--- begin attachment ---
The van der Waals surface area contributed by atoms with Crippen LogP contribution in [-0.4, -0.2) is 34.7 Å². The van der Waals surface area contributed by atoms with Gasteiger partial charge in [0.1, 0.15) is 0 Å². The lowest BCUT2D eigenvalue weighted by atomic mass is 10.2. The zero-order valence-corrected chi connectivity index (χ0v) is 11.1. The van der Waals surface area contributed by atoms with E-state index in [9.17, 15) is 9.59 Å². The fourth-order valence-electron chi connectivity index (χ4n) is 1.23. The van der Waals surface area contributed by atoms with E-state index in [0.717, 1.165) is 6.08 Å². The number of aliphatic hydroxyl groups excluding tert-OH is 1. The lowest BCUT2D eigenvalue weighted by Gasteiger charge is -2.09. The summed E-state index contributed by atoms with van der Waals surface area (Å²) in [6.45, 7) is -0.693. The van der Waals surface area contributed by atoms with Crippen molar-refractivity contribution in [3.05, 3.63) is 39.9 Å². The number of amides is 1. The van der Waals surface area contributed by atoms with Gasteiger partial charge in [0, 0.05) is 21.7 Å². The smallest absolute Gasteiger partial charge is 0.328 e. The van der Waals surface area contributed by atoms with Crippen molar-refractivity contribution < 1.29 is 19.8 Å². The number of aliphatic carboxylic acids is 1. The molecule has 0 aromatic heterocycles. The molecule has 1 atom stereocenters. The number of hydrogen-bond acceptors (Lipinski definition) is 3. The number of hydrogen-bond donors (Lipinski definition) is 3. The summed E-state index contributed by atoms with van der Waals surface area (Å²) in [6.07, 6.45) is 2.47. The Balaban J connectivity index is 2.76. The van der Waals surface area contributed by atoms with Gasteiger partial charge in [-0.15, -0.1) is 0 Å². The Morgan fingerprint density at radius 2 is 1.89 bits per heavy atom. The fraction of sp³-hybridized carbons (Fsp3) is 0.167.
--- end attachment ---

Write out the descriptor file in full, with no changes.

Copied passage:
The van der Waals surface area contributed by atoms with Crippen LogP contribution in [-0.4, -0.2) is 34.7 Å². The van der Waals surface area contributed by atoms with Gasteiger partial charge in [0.1, 0.15) is 0 Å². The lowest BCUT2D eigenvalue weighted by atomic mass is 10.2. The zero-order valence-corrected chi connectivity index (χ0v) is 11.1. The van der Waals surface area contributed by atoms with E-state index in [9.17, 15) is 9.59 Å². The fourth-order valence-electron chi connectivity index (χ4n) is 1.23. The van der Waals surface area contributed by atoms with E-state index in [0.717, 1.165) is 6.08 Å². The number of aliphatic hydroxyl groups excluding tert-OH is 1. The lowest BCUT2D eigenvalue weighted by Gasteiger charge is -2.09. The summed E-state index contributed by atoms with van der Waals surface area (Å²) in [6.45, 7) is -0.693. The van der Waals surface area contributed by atoms with Crippen molar-refractivity contribution in [3.05, 3.63) is 39.9 Å². The number of amides is 1. The van der Waals surface area contributed by atoms with Gasteiger partial charge in [0, 0.05) is 21.7 Å². The smallest absolute Gasteiger partial charge is 0.328 e. The van der Waals surface area contributed by atoms with Crippen molar-refractivity contribution < 1.29 is 19.8 Å². The number of aliphatic carboxylic acids is 1. The molecule has 0 aromatic heterocycles. The molecule has 1 atom stereocenters. The number of hydrogen-bond acceptors (Lipinski definition) is 3. The number of hydrogen-bond donors (Lipinski definition) is 3. The summed E-state index contributed by atoms with van der Waals surface area (Å²) in [6.07, 6.45) is 2.47. The Balaban J connectivity index is 2.76. The van der Waals surface area contributed by atoms with Gasteiger partial charge in [-0.15, -0.1) is 0 Å². The Morgan fingerprint density at radius 2 is 1.89 bits per heavy atom. The fraction of sp³-hybridized carbons (Fsp3) is 0.167.